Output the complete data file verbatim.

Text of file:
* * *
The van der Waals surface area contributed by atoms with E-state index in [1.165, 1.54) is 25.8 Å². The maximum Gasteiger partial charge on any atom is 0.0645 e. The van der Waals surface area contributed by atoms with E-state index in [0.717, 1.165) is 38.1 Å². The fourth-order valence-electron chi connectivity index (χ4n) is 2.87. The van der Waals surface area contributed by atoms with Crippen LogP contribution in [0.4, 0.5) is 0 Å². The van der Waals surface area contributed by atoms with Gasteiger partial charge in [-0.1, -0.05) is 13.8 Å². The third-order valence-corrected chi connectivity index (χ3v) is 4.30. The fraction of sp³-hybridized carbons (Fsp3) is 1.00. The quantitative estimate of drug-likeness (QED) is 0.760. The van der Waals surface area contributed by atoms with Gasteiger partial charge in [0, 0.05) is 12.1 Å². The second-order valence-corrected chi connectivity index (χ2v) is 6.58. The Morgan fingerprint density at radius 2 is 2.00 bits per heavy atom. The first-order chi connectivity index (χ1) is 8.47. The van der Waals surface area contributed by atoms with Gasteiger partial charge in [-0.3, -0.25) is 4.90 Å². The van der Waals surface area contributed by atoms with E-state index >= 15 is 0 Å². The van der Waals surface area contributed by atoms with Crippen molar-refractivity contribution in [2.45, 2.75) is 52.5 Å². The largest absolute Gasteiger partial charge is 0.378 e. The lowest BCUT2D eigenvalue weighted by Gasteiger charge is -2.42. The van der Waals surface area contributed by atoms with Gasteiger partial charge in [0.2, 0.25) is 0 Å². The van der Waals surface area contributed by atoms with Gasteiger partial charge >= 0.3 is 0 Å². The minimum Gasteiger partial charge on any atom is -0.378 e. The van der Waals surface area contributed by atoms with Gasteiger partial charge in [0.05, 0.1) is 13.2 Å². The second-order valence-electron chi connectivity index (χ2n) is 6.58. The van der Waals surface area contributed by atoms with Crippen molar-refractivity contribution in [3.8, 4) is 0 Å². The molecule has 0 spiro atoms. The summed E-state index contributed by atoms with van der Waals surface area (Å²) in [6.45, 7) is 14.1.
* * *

The van der Waals surface area contributed by atoms with E-state index in [1.165, 1.54) is 25.8 Å². The maximum Gasteiger partial charge on any atom is 0.0645 e. The van der Waals surface area contributed by atoms with E-state index in [0.717, 1.165) is 38.1 Å². The fourth-order valence-electron chi connectivity index (χ4n) is 2.87. The van der Waals surface area contributed by atoms with Crippen LogP contribution in [0.4, 0.5) is 0 Å². The van der Waals surface area contributed by atoms with Gasteiger partial charge in [-0.1, -0.05) is 13.8 Å². The third-order valence-corrected chi connectivity index (χ3v) is 4.30. The fraction of sp³-hybridized carbons (Fsp3) is 1.00. The quantitative estimate of drug-likeness (QED) is 0.760. The van der Waals surface area contributed by atoms with Gasteiger partial charge in [0, 0.05) is 12.1 Å². The second-order valence-corrected chi connectivity index (χ2v) is 6.58. The Morgan fingerprint density at radius 2 is 2.00 bits per heavy atom. The first-order chi connectivity index (χ1) is 8.47. The van der Waals surface area contributed by atoms with Gasteiger partial charge in [-0.3, -0.25) is 4.90 Å². The van der Waals surface area contributed by atoms with E-state index >= 15 is 0 Å². The van der Waals surface area contributed by atoms with Crippen molar-refractivity contribution in [2.45, 2.75) is 52.5 Å². The largest absolute Gasteiger partial charge is 0.378 e. The lowest BCUT2D eigenvalue weighted by Gasteiger charge is -2.42. The van der Waals surface area contributed by atoms with Gasteiger partial charge in [0.2, 0.25) is 0 Å². The van der Waals surface area contributed by atoms with Gasteiger partial charge >= 0.3 is 0 Å². The minimum Gasteiger partial charge on any atom is -0.378 e. The van der Waals surface area contributed by atoms with Gasteiger partial charge in [0.05, 0.1) is 13.2 Å². The second-order valence-electron chi connectivity index (χ2n) is 6.58. The van der Waals surface area contributed by atoms with Crippen molar-refractivity contribution in [3.8, 4) is 0 Å². The molecule has 0 spiro atoms. The summed E-state index contributed by atoms with van der Waals surface area (Å²) in [6.45, 7) is 14.1.